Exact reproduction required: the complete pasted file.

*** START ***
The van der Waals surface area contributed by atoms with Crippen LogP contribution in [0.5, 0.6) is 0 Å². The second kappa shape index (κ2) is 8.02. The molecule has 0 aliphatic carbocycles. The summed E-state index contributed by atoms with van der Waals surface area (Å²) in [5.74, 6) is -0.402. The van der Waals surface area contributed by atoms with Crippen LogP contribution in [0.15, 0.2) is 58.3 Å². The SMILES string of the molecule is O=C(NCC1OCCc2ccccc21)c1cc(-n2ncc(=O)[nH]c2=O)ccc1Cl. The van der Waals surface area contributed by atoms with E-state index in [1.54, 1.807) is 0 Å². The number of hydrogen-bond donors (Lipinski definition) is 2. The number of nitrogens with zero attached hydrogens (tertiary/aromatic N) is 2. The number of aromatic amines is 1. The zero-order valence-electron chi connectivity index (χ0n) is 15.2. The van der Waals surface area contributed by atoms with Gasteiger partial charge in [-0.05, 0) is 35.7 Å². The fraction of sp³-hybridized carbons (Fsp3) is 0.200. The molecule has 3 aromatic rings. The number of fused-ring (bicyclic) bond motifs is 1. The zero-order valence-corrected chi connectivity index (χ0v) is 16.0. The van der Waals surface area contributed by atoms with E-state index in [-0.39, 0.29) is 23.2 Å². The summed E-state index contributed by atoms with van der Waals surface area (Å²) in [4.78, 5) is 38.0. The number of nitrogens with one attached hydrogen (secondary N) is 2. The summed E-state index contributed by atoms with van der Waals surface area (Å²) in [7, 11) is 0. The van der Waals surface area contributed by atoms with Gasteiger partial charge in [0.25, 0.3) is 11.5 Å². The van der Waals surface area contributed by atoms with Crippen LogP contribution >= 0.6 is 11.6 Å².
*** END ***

The van der Waals surface area contributed by atoms with Crippen LogP contribution in [0.5, 0.6) is 0 Å². The second kappa shape index (κ2) is 8.02. The molecule has 0 aliphatic carbocycles. The summed E-state index contributed by atoms with van der Waals surface area (Å²) in [5.74, 6) is -0.402. The van der Waals surface area contributed by atoms with Crippen LogP contribution in [0.15, 0.2) is 58.3 Å². The SMILES string of the molecule is O=C(NCC1OCCc2ccccc21)c1cc(-n2ncc(=O)[nH]c2=O)ccc1Cl. The van der Waals surface area contributed by atoms with E-state index in [1.54, 1.807) is 0 Å². The number of hydrogen-bond donors (Lipinski definition) is 2. The number of nitrogens with zero attached hydrogens (tertiary/aromatic N) is 2. The number of aromatic amines is 1. The zero-order valence-electron chi connectivity index (χ0n) is 15.2. The van der Waals surface area contributed by atoms with Gasteiger partial charge in [-0.05, 0) is 35.7 Å². The fraction of sp³-hybridized carbons (Fsp3) is 0.200. The molecule has 3 aromatic rings. The number of fused-ring (bicyclic) bond motifs is 1. The zero-order valence-corrected chi connectivity index (χ0v) is 16.0. The van der Waals surface area contributed by atoms with E-state index in [-0.39, 0.29) is 23.2 Å². The summed E-state index contributed by atoms with van der Waals surface area (Å²) in [4.78, 5) is 38.0. The number of nitrogens with one attached hydrogen (secondary N) is 2. The summed E-state index contributed by atoms with van der Waals surface area (Å²) in [7, 11) is 0. The van der Waals surface area contributed by atoms with Gasteiger partial charge in [0.25, 0.3) is 11.5 Å². The van der Waals surface area contributed by atoms with Crippen LogP contribution >= 0.6 is 11.6 Å².